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00000175-b316-d35a-a3f7-bbdefeea0000Each week on Two Guys on Your Head, Dr. Art Markman and Dr. Bob Duke, explore different aspects of human behavior and the brain.In conversations hosted by producer Rebecca McInroy, the two renowned psychologists cover everything from the effects of sugar on the brain, to what's happening in our minds while we sleep, and much, much more.Listen to the Two Guys every Friday at 7:51 a.m., 1:49 and 4:51 p.m. on KUT-FM. You can always dig into the posts below or checkout and subscribe to podcasts via iTunes. We'd love to know what you're curious about! Email us your topics and suggestions at And follow Two Guys on Twitter: @2GoYH

How to Achieve Your Goals And Be Happy


So you just got that raise you've been working toward, and a new project starts tomorrow, and you're making great money, but — you don't really like the work. You're moving up, but you're not happy. It might be time to re-evaluate your situation, and maybe get on a different proverbial treadmill.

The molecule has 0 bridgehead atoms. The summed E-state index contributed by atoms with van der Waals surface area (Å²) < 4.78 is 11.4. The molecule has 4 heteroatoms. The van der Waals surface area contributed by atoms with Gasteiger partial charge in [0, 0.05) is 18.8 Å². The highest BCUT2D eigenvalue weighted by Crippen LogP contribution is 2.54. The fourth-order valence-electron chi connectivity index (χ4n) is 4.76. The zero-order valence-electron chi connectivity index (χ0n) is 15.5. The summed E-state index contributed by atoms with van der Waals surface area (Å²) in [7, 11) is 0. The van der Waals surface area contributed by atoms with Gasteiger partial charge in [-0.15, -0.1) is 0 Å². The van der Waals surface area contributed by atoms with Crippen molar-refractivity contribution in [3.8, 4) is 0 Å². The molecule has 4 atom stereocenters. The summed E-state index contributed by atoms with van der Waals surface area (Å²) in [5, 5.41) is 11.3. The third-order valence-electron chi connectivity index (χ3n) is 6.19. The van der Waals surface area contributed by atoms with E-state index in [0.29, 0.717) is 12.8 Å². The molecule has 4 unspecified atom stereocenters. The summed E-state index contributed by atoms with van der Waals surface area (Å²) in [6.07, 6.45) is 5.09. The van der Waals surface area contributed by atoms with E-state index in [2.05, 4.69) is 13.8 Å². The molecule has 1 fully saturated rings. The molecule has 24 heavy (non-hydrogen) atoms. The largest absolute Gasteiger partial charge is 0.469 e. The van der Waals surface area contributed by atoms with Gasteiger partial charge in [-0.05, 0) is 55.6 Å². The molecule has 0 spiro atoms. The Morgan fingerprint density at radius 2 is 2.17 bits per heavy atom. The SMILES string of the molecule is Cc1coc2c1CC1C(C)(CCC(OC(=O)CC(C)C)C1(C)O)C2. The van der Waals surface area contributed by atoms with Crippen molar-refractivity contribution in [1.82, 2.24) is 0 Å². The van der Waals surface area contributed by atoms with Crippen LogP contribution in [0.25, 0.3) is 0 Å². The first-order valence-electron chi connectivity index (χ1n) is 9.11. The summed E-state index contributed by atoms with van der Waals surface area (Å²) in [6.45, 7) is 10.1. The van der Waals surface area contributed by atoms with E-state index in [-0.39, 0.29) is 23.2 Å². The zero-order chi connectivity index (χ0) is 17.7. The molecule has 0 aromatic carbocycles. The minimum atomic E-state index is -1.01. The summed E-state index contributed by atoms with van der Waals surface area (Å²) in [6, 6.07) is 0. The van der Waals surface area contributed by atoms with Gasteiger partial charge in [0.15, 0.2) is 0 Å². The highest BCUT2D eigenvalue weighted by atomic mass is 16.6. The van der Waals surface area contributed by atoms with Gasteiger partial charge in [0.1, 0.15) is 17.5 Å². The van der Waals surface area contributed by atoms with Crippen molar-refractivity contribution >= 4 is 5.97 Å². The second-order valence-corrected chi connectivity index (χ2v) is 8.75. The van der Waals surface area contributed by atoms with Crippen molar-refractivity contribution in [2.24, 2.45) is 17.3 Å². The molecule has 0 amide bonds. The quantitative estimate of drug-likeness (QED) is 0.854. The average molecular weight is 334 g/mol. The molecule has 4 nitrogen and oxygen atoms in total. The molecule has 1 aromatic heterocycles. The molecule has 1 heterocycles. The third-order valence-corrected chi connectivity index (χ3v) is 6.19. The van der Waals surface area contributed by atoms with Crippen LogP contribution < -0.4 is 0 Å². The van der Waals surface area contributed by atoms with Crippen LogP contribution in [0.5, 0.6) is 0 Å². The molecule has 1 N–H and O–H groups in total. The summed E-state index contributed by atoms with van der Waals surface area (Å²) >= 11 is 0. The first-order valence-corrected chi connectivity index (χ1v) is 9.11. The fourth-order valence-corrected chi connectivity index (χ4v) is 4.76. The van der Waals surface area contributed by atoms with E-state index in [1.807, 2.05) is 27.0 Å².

In this edition of Two Guys on Your Head, Dr. Art Markman and Dr. Bob Duke talk about the concept of The Hedonic Treadmill, and what we can do to set ourselves up for a happier life.

A lot of times it's easier to imagine long-term goals than it is to understand the steps that it will take to achieve them. We can deceive ourselves into thinking that as long as we lose ten pounds, or get a raise, or tile the bathroom, we will be happy. But if the process is excruciating, chances are achieving the goal is not going to make a difference in your overall well-being.

As Markman points out:

"Working to achieve something can be great, as long as we enjoy the process of working to achieve something."
The more process-focused, rather than goal-oriented, you are in life, the easier it is to enjoy the things that you're doing.

Whether it's at work, in a relationship, or even if you're just looking forward to a new season of Orange Is The New Black, expecting things to continuously get better, rather than just enjoying the moments, can be disappointing. Anniversaries are a good time to evaluate whether you're enjoying the journey.

"In truth, there are a lot of paths that will allow you to succeed, and also enjoy the process," Markman says.

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